The Ark of Taste

The Ark of Taste is a living catalog of delicious and distinctive foods facing extinction. By protecting, promoting, and eating these foods, we keep them in production and on our plates.


The Ark of Taste is an international catalog that seeks to save the economic, social and cultural heritage of a diverse variety of animal breeds, seafood, fruit and vegetables, cured meats, cheeses, cereals, pastas, cakes and confectionery. The project was created to rediscover, describe and publicize these forgotten products, draw attention to the risk of their extinction, and invite everyone to take action to help protect them.

All foods on the Ark of Taste are heritage products that have real economic viability and commercial potential for the communities that grow, produce, or harvest them. Our mission is to celebrate and preserve these products by introducing them to our members and then to the world.

Slow Food USA has cataloged of over 200 delicious foods in danger of extinction, and since 1996, more than 3,500 products from over 150 countries have been added to the International Ark of Taste.


Slow Food Seattle has boarded the following four regional food products onto the Ark of Taste: Marbled Chinook Salmon, Makah Ozette Potato, Olympia Native Oyster, and Geoduck.

Photo by Amy Grondin

Photo by Amy Grondin

Marbled Chinook Salmon

The Marbled Chinook (Oncorhynchus tshawytscha) is a distinct fish that occurs predominantly in the fisheries of Washington state and Southwestern British Columbia. The fish is robust and deep-bodied with a bluish-green coloration on its back that fades to silvery sides and a white belly. The term "marbled" refers to the varying amounts of both red and white pigmentation of the flesh, which gives it a marbled appearance.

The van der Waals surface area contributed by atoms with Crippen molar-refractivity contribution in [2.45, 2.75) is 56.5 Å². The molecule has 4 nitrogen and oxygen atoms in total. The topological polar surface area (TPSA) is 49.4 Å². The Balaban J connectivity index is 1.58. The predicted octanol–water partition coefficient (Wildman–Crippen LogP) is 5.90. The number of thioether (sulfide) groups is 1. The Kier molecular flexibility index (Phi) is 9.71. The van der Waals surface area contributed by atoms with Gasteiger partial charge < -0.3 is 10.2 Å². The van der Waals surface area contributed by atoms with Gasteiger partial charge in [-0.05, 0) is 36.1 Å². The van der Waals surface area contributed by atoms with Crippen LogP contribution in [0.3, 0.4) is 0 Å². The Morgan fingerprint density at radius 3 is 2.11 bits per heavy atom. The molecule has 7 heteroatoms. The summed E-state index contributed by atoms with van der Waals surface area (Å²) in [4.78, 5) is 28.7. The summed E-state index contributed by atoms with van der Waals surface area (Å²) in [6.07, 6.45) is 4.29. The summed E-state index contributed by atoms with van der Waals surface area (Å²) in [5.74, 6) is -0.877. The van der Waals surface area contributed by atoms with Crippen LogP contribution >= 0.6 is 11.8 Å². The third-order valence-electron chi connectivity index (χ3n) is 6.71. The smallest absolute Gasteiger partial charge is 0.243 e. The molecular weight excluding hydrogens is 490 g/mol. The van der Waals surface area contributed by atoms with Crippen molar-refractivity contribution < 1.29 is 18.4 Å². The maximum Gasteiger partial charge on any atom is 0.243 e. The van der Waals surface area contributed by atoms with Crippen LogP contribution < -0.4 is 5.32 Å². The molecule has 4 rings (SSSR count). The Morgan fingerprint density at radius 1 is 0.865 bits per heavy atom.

Photo by Irish Eyes Garden Seeds

Photo by Irish Eyes Garden Seeds

Makah Ozette Potato

In the late 1700s, the Makah Ozette Potato (Solanum tuberosum subsp. andigena) came from Peru by way of Spanish explorers to the Makah Tribe at Neah Bay, Washington. It's the only potato that was not rerouted through Europe. The Makah Ozette is also known by the names: Anna Cheeka’s Ozette and Ozette. The potato has an earthy, nutty flavor that is similar to the taste sensed in cooked dry beans. The flesh is firm and the texture is very creamy.


Olympia Oyster.jpg

Olympia Native Oyster

The Olympia Native Oyster, also known as the Oly Oyster, is native to the west coast of the U.S. and was widely over-harvested to the point of depletion. The oyster is now hand harvested by a few family-run shellfish farms and local organizations, such as the Puget Sound Restoration Fund, who are committed to restoring this oyster in its natural habitat.


Photo by Chef Steps

Photo by Chef Steps


The name geoduck (pronounced gooey-duck) comes from the Nisqually Tribe of Washington state who called the animals "Gwe-duk” meaning "dig-deep". The clams are unique because of the length of their siphons, or necks, which enables them to burrow so deeply. The geoduck’s sweet flavor and crunchy texture reveal themselves best when the clam is eaten either raw or very quickly cooked.